# Prove that a conic section is symmetrical with respect to its principal axis.

A Calculus book that I'm self-studying is asking me to prove the following theorem about conic sections:

A conic section is symmetrical with respect to its principal axis.

Here is my attempt at a solution:

I will use the following definition of a conic section:

A conic section is the set of all points $P$ such that

$|\overline{FP}|=e|\overline{RP}|$,

where $P$ is a point in a plane, $e$ is the eccentricity, $F$ is the focus of the conic section and $R$ is the point in the directrix such that the line $\overline{RP}$ is perpendicular to the directrix. In other words, $|\overline{RP}|$ is the distance from $P$ to the directrix.

I will also use the following definitions:

The distance between two points $(x_1,y_1)$ and $(x_2,y_2)$ is $\sqrt{(x_1-x_2)^2+(y_1-y_2)^2}.$

The distance between a point $P(x,y)$ and the line $r: Ax+By+C=0$ is $|Ax+By+C| / \sqrt{A^2+B^2}$.

(Edit) The principal axis of a conic section is the line that goes through the focus $F$ and is perpendicular to the directrix.

For this solution, let's consider a conic section, and let $e$ be the eccentricity and $F$ be a focus of this conic section.

Let $d$ be the distance between the focus and the directrix. Let's place this conic section in a Cartesian coordinate system in such a way that:

1) the focus $F$ is in the origin, that is, $F$ is the point $(0,0)$;

2) the directrix is the line $x=-d$, or $x+d=0$.

In this particular configuration, the principal axis of the conic section is along the x-axis.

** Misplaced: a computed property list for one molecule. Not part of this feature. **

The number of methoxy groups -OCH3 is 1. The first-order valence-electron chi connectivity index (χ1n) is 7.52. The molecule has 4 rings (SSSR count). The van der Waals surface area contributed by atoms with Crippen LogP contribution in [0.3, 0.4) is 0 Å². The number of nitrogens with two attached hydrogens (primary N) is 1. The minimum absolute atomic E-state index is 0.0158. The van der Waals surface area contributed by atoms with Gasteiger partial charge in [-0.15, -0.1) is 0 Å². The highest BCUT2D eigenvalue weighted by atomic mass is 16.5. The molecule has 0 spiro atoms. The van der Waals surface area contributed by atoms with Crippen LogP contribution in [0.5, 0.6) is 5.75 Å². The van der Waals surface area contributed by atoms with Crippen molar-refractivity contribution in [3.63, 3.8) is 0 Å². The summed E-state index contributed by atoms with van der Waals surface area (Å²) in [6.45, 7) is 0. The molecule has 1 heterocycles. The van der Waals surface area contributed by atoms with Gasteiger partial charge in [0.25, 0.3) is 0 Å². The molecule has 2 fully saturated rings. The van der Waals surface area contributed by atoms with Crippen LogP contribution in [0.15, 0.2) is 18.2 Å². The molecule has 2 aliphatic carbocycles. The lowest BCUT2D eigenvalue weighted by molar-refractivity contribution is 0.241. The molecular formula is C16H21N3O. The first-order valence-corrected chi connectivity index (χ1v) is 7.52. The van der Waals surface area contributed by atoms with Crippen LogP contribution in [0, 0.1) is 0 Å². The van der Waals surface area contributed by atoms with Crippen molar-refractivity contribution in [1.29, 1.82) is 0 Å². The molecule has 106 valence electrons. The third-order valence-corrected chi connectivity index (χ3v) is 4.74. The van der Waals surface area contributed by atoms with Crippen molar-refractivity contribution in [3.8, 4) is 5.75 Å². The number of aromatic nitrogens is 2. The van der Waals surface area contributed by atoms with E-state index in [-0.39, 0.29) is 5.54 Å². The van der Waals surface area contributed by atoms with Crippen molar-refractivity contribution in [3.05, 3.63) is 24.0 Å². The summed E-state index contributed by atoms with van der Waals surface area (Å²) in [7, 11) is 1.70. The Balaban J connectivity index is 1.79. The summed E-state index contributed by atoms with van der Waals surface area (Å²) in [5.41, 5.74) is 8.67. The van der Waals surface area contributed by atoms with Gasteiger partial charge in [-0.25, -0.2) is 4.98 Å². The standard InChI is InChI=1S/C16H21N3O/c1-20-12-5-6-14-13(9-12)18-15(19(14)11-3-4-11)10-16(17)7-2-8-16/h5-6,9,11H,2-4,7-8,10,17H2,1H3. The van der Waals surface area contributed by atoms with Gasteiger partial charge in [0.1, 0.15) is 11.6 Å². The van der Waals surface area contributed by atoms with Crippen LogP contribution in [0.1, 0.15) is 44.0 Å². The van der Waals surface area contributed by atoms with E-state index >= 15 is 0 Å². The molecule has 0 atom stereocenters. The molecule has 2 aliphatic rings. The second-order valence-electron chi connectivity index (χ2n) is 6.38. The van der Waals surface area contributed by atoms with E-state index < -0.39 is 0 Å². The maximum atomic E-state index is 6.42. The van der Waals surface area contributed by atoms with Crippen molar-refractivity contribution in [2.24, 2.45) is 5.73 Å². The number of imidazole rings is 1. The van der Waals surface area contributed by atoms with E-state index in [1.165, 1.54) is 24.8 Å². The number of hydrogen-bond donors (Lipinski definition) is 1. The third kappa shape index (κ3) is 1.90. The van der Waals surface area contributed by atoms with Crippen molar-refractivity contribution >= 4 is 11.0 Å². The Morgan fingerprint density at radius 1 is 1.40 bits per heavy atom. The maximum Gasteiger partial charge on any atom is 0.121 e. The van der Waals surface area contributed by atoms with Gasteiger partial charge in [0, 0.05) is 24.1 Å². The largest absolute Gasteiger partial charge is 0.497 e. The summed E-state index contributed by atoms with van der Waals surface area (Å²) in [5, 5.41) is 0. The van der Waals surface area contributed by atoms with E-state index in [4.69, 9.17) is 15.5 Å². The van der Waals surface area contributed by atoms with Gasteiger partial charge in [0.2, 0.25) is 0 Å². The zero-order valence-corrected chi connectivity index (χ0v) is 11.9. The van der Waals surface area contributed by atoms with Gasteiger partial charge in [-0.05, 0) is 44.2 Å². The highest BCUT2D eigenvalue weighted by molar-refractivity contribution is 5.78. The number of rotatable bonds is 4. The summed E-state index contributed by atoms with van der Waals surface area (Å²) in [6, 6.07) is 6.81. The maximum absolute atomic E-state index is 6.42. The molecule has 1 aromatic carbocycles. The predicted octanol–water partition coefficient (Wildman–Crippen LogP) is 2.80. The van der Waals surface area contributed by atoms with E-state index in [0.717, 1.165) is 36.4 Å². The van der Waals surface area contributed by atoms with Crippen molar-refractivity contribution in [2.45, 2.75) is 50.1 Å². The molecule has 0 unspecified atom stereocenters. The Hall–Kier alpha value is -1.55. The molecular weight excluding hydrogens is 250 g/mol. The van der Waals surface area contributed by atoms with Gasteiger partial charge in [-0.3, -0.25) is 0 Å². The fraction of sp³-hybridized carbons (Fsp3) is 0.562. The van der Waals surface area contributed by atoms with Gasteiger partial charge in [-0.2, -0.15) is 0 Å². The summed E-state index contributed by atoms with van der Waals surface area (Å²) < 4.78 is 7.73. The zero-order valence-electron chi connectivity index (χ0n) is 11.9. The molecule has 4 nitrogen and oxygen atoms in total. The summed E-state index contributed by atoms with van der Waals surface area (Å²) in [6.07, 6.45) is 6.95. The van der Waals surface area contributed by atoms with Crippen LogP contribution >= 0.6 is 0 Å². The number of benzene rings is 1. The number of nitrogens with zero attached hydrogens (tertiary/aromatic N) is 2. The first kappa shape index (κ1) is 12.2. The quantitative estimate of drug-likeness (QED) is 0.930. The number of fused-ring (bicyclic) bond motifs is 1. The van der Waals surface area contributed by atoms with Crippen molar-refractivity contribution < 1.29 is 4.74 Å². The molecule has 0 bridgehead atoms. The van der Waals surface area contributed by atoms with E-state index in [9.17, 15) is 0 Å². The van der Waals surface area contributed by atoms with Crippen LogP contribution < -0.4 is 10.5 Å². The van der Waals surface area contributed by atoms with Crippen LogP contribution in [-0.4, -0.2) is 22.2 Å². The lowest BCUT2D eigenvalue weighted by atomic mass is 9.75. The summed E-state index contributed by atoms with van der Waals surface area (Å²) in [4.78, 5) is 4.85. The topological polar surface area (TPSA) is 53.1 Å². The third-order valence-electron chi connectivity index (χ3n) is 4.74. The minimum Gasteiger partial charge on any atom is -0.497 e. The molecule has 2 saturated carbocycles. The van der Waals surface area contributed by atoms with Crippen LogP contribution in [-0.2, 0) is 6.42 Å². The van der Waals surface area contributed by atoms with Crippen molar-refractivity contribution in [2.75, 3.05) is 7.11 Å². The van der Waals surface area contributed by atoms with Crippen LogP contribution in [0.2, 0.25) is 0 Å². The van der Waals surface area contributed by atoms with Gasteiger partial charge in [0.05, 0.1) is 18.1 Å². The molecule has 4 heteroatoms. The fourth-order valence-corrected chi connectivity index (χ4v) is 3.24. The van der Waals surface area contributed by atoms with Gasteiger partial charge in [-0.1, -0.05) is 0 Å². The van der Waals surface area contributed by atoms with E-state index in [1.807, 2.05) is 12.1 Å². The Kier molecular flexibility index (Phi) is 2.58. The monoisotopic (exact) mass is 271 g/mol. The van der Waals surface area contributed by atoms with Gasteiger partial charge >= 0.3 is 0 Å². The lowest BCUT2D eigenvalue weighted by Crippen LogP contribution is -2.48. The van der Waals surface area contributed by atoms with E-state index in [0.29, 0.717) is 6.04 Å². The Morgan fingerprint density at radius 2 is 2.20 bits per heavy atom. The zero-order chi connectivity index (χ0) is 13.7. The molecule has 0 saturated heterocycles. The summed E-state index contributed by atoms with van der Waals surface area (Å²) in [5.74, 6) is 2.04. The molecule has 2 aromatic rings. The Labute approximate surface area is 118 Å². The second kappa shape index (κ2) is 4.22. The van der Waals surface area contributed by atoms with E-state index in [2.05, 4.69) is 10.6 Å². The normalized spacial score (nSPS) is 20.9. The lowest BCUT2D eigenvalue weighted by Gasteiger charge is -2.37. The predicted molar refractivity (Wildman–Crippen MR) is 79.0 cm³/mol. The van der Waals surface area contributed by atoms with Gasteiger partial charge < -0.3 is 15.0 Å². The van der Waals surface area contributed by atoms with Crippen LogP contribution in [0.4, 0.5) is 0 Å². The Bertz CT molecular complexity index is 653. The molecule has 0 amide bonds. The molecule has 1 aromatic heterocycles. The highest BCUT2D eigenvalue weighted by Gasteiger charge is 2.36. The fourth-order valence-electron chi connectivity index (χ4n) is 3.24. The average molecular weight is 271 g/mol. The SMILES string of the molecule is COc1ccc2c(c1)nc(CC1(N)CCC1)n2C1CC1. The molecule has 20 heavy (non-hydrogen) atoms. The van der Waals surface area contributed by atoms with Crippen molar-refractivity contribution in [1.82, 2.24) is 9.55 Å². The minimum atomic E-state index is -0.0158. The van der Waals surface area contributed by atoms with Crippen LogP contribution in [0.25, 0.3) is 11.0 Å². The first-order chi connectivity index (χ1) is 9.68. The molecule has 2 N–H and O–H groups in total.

The value of $|\overline{FP}|$ is $\sqrt{(x-0)^2+(y-0)^2}=\sqrt{x^2+y^2}$. The value of $|\overline{RP}|$ is the value of the distance between point $P$ and the line $x+d=0$. Using the formula $|Ax+By+C| / \sqrt{A^2+B^2}$ with $A=1$, $B=0$ and $C=d$, we get $|\overline{RP}|=|x+d|$. Substituting these values in the definition of a conic section:

$|\overline{FP}|=e|\overline{RP}|$

$\sqrt{x^2+y^2}=e|x+d|$

Squaring both sides:

$x^2+y^2=e^2(x+d)^2$

$x^2+y^2=e^2 (x^2+2xd+d^2)$

Or:

$y=\pm \sqrt{e^2 (x^2+2xd+d^2)-x^2}$

The above result means that the graph of $y$ (that is, the conic section) is symmetrical with respect to the x-axis, and, therefore, the conic section is symmetrical with respect to the principal its axis. Is this correct or am I missing something?

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Looks okay. You could stop once you reach the equation $\sqrt{x^2+y^2}=e|x+d|$, where it's clear that, for any point $(x,y)$ satisfying the equation, the point $(x,-y)$ will satisfy it, too. In fact, you could stop upon merely determining that $|FP| = \sqrt{x^2+y^2}$ and $|RP|=|x+d|$; the $|FP|$ condition is symmetric in $y$ (that is, if some "$y$" works, then "$-y$" works, too), and the $|RP|$ condition is completely independent of (and, hence, also symmetric in) $y$. – Blue Jun 20 '12 at 18:35
(Missed the editing window!) One might say that $|FP|$ and $|RP|$ distances are "obviously" independent of $y$, even without giving the coordinatized formulations for them ... but, then, what's to prove? :) The point of the exercise appears to be to get you to recognize geometric symmetry in algebraic form: if all the "$y$"s in a relation are squared (or even-powered, or absolute-valued), then the graph is symmetric about the $x$-axis; likewise, even-powered "$x$"s imply symmetry about $y$. (Of course, you don't have the latter here, because there's a stray odd-powered $x$ floating around.) – Blue Jun 20 '12 at 18:49

If there is some other definition of the principal axis in use, such as the $x$ axis when the ellipse has equation $\frac{x^2}{a^2} + \frac{y^2}{b^2}=1$ with $|a| > |b|$, a separate argument would be needed to demonstrate that it coincides with the line of symmetry.